It is a bit unseemly when two branches of government publicly fight over the other's proper role in our society.
No doubt President Obama went a little overboard in public comments about the case before the Supreme Court challenging his health care law. He warned the court ("unelected judges") not to overturn the will of a "democratically elected" Congress.
The president, of course, was off base because that's exactly what judges do - if they find the actions of that Congress were unconstitutional.
But, as Ruth Marcus of the Washington Post reported Wednesday, the actions of a federal judge in Texas were worse than anything the president said or did. The judge - Jerry Smith of the 5th U.S. Circuit Court of Appeals - upbraided a U.S. attorney defending portions of the law that were the focus of a session before him Tuesday.
"That (the president's comments) has troubled a number of people who have read it as somehow a challenge to the federal courts or to their authority to the appropriateness of the concept of judicial review,'' Smith said to U.S. Attorney Dana Lydia Kaersvang. "So I want to be sure that you're telling us the attorney general and the Department of Justice do recognize the authority of the federal courts through unelected judges to strike acts of Congress or portions thereof in appropriate cases."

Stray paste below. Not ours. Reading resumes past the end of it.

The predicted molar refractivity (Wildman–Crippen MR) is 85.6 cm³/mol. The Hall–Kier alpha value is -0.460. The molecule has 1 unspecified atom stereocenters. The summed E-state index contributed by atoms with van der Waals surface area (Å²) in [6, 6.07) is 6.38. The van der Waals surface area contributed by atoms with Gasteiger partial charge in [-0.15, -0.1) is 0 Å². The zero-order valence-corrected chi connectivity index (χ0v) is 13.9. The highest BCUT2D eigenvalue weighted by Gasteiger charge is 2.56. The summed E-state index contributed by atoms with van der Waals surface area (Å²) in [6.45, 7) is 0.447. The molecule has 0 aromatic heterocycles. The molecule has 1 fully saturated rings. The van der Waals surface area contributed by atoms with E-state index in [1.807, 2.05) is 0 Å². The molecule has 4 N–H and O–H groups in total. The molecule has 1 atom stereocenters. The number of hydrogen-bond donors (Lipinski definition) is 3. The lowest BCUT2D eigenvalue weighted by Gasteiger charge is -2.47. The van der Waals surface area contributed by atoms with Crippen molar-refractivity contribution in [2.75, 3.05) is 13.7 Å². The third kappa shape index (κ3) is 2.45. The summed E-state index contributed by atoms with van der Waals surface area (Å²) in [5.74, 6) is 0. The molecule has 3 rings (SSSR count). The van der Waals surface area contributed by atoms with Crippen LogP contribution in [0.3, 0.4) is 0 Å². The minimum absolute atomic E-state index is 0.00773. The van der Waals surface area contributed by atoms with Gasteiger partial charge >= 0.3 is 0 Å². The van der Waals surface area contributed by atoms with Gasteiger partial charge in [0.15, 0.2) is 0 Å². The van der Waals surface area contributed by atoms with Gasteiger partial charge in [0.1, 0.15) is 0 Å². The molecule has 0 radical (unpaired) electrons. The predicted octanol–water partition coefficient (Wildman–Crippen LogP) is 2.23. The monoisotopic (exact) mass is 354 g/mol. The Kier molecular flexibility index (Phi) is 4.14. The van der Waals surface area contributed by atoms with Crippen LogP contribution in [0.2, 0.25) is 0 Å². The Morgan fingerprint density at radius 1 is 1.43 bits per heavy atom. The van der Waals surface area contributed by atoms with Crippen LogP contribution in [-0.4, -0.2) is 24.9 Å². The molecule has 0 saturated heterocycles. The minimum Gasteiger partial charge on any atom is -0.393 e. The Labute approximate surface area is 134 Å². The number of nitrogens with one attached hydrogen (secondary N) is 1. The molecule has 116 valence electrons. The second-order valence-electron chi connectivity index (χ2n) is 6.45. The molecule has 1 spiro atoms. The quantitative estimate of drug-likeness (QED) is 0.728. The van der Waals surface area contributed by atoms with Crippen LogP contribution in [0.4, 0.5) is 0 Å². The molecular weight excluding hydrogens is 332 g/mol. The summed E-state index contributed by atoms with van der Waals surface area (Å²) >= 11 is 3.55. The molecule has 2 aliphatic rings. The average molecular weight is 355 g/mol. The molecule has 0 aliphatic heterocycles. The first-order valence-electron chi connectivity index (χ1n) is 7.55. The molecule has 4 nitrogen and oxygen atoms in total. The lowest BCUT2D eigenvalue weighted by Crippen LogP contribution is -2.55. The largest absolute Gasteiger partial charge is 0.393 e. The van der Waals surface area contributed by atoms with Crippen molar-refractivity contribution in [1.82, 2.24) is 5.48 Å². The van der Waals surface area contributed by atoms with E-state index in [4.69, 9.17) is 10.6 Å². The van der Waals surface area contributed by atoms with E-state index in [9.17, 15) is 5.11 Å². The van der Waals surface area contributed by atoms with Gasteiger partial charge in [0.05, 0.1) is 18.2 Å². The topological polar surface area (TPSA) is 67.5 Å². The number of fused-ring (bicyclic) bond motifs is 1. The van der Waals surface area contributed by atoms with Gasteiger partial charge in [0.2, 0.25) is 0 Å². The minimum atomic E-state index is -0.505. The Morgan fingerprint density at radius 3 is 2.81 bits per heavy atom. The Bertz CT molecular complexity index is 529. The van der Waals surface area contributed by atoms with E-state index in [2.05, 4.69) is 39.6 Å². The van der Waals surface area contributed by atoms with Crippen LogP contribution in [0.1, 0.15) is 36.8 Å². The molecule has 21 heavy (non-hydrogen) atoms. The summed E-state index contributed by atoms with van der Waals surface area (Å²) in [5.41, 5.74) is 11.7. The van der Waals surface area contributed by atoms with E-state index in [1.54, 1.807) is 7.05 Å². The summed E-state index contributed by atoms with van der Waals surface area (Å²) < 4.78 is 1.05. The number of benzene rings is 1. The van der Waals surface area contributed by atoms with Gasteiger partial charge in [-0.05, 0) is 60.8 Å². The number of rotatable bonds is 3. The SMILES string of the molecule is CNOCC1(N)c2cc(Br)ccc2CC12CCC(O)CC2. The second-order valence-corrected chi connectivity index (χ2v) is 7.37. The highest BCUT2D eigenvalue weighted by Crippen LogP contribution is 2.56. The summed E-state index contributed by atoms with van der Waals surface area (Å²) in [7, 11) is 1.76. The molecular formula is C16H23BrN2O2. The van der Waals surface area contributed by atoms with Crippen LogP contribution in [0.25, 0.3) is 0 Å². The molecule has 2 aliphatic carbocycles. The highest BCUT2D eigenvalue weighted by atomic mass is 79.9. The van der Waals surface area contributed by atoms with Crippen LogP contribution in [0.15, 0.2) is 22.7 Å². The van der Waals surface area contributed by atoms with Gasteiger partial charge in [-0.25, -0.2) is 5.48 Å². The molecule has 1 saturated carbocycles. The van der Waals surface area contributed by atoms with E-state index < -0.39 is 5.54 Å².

Kaersvang replied that the principle of judicial review established in Marbury v. Madison "is the law" and that the Justice Department recognized it as such.
But that wasn't enough for Smith. He ordered Kaersvang to have a three-page, single-spaced report before him today stating the position of the attorney general and the Justice Department regarding the president's statements.
Marcus compared it to ordering the president to write 100 times on a blackboard "I do believe in Marbury v. Madison."
The judiciary is traditionally the most respected branch of government by the American public. Childish reactions like Judge Smith's demean the court and lower the system in the public's esteem.
It is time for federal officials to cool the rhetoric and let all the branches of government go about doing their jobs.
* Editorials reflect the opinion of the publisher.